150 Years

One hundred and fifty years jail time for Bernard Madoff is a good thing.

To listen to the victims of his swindle, or read their words, is to
appreciate the very far-reaching ways in which Madoff's quiet crime
has wreaked havoc on the lives of thousands of families.

Federal District Judge Denny Chin was absolutely right in denouncing
Madoff's crimes as "extraordinarily evil," and giving him the maximum
sentence. Punishment is no substitute for prevention, but the sentence
provides a modicum of justice to the victims and will exert some
modest deterrent effect against future potential swindlers.

The 150-year sentence is headline grabbing, but what should surprise
us is not that Madoff got such a long sentence, but that other
corporate criminals escape with light sentences or no criminal
prosecution at all.

In August 2006, U.S. Federal District Court Judge Judith Kessler
adjudged the leading tobacco companies to have engaged in a 50-year
long conspiracy

to deceive the public about the health risks of smoking and to addict
children to tobacco. Millions in the United States -- and many more
around the world -- have died as a result of this conspiracy. But you
won't find any tobacco executives in jail for this "extraordinary

Twenty-five years ago, poisonous gas escaped from a factory
run by the chemical company Union Carbide in
Bhopal, India. Many thousands died, many more were debilitated or
badly injured, and the plant site remains polluted. Despite charges of
culpable homicide, executives from Union Carbide (now merged into Dow
Chemical) were never tried or sent to jail.*

In 1989, the Exxon Valdez hit a reef

in Prince William Sound Alaska. Eleven million gallons of crude oil
spilled onto 1,500 miles of Alaskan shoreline, killing birds and fish.
The spill ruined the livelihoods of thousands of Native Americans,
fishermen and others. The captain was convicted of a misdemeanor and
sentenced to community service. Exxon pled guilty to misdemeanor
violations of federal environmental laws. No executives went to jail.

Victims of horrendous human rights abuses

and environmental destruction
caused and abetted by oil companies operating in Burma
(Unocal/Chevron), Nigeria (Shell and Chevron), Ecuador
(Texaco/Chevron) and Indonesia (Exxon), among other places, have --
with lawyers and international solidarity campaigns -- waged heroic
and increasingly successful efforts to obtain monetary compensation
for the wrongs they have suffered. But there's no prospect of CEO and
executive perpetrators of those wrongs being criminally prosecuted.

For two decades, the multinational oil companies and the giant coal
producers have engaged -- and continue to engage -- in a prolonged
to deny and discredit climate
change science. In doing so, they have imperiled the planet and its
people. Paul Krugman, properly, calls this treason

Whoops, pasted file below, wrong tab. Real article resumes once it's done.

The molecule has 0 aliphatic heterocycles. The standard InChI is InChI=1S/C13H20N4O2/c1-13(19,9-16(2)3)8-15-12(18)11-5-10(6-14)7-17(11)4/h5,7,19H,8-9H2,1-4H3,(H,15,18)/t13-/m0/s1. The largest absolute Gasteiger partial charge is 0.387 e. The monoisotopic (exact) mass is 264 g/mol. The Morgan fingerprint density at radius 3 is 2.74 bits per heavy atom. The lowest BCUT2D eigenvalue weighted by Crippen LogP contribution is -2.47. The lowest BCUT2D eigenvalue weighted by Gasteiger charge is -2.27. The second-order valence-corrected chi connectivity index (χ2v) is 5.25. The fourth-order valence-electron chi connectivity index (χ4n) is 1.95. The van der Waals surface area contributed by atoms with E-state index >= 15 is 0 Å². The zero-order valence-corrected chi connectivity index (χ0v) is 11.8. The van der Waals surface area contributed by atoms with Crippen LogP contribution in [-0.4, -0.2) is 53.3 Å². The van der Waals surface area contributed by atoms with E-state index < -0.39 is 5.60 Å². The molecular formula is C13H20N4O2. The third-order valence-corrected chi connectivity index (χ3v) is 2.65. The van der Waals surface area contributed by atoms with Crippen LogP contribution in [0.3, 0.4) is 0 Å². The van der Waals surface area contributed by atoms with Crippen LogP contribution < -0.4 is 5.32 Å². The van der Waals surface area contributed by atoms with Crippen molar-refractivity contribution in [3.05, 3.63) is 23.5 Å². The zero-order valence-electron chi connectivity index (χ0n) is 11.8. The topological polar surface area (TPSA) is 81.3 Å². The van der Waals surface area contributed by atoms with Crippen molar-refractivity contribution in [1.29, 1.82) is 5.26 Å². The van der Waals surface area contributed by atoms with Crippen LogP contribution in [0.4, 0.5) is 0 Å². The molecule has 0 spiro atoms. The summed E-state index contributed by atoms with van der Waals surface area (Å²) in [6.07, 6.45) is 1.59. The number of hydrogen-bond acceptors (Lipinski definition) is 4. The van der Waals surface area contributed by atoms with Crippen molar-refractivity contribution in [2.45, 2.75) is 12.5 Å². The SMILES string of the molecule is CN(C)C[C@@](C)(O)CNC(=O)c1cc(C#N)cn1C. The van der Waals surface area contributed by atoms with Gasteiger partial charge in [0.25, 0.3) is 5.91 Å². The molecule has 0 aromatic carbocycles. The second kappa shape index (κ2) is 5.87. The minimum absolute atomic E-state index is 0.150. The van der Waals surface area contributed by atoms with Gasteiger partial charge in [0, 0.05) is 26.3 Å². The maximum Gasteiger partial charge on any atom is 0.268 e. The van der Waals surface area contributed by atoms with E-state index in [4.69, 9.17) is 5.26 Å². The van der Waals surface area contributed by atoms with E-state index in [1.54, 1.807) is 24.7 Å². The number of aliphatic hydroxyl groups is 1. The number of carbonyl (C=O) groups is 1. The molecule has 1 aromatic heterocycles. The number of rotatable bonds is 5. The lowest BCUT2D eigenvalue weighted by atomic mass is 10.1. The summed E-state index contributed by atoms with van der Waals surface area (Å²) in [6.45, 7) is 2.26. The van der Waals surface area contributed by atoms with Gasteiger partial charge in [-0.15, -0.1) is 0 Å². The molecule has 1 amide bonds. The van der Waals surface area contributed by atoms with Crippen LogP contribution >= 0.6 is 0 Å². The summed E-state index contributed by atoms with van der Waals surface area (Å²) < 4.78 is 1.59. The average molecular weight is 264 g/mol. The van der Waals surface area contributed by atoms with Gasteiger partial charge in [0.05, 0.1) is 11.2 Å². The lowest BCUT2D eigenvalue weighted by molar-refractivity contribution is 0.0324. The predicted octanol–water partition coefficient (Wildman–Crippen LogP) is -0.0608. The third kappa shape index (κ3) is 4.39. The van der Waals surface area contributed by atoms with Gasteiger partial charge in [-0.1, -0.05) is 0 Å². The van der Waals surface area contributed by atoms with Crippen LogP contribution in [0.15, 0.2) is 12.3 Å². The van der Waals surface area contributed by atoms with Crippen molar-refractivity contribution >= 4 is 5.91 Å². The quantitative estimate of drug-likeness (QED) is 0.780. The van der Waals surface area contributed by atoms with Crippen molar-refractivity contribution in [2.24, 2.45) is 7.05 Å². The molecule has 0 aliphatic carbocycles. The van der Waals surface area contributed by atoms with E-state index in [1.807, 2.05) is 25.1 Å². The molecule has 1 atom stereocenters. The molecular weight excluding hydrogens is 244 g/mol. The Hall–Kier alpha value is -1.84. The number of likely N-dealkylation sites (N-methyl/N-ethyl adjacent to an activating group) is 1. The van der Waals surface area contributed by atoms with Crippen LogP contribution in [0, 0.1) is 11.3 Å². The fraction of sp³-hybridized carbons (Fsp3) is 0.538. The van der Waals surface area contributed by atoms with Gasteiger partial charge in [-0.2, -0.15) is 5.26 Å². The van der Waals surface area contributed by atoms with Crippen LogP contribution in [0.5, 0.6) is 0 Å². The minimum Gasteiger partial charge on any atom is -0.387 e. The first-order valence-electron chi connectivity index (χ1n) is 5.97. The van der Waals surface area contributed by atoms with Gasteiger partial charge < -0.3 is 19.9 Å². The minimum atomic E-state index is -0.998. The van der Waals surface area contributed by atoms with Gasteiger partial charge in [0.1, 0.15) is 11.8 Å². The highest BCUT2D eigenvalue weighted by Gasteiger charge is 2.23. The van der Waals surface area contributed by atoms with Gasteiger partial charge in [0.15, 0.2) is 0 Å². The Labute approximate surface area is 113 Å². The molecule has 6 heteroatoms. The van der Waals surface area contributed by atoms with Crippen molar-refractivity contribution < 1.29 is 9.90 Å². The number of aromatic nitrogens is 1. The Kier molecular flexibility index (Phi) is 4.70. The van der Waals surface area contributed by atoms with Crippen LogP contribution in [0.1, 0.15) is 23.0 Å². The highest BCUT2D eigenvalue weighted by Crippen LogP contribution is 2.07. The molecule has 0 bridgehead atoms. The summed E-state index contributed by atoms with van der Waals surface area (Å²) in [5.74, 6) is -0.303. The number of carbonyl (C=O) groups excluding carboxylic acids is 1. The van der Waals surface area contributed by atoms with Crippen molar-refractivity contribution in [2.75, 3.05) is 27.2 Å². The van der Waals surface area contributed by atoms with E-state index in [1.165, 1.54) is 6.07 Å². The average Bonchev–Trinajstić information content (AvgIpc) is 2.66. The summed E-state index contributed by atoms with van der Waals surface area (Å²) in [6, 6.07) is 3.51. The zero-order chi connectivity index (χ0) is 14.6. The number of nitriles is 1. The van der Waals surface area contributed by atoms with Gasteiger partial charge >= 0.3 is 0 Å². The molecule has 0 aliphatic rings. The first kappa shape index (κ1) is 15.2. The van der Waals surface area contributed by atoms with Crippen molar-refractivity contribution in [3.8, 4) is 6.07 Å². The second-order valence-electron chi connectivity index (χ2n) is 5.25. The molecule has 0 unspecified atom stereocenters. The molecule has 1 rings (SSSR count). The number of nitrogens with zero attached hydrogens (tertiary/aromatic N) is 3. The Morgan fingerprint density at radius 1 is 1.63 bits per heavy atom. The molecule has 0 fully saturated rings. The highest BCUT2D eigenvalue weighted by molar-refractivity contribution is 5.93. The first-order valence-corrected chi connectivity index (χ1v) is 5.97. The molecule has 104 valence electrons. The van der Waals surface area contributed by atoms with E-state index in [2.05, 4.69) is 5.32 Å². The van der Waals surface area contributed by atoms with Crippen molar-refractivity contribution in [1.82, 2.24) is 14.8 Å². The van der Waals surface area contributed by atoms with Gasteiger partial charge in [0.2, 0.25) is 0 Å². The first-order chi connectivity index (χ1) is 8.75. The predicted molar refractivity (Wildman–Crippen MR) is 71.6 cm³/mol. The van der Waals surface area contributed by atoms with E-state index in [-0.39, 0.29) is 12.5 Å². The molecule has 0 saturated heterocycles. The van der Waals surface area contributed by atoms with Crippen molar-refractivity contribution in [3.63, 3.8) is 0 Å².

the planet. But while execution is the highest penalty for treason
against country, treason against the planet won't even get you the
equivalent of a parking ticket.

What to make of the disparity between the appropriate sentencing for
Bernard Madoff and the get-out-of-jail free approach for other leading
corporate criminals and malefactors? There are a few lessons and

First, the Madoff case differs from many of these other examples of
corporate wrongdoing in that the individual perpetrator is so closely
related to the victims. Although he was handling billions of dollars,
Madoff had a skeleton staff, and he had personal connections with many
of those he swindled. As a result, the victims and the public's anger
is visceral and very targeted -- not directed at an amorphous giant

Second, Madoff's victims have power. They have the ability to hire
lawyers, and to organize for redress and retribution. Corporate crime
victims in poor communities, or in poor countries, generally do not
have this kind of power. Nor do those who will fall victim in the
future to consequences of actions carried out today.

Third, and relatedly, the penalties for financial crimes are generally
much stiffer than for other corporate crimes. The New York Times

has an interesting feature comparing Madoff's sentence to other
white-collar, financial criminals, many of them convicted of Enron-era
crimes; Madoff's sentence is much longer, but the others received
stiff penalties as well. By contrast, it is very rare to see a felony
prosecution for corporate killings.

Finally, and most important, one of the signal powers of corporations
is their ability to influence the law and culture so that their most
heinous acts are not considered criminal. Knowingly addict millions of
children to a deadly habit? Not a crime. Collaborate with military
regimes and destroy lives and livelihoods in poor countries? Not a
crime. Endanger the planet with greenhouse gas pollution -- and then
mobilize politically to block emergency efforts to save the earth? Not
a crime.

The world is a little bit more just today, after the sentencing of
Bernie Madoff. When other corporate culprits are sentenced comparably,
the world will be a lot more just.

*Clarification: Executives from the U.S. parent company were charged
in India, but never appeared, and are officially "absconders" from
justice. Executives in India have been charged; their trial, which
began in 1992, is ongoing.

Our work is licensed under Creative Commons (CC BY-NC-ND 3.0). Feel free to republish and share widely.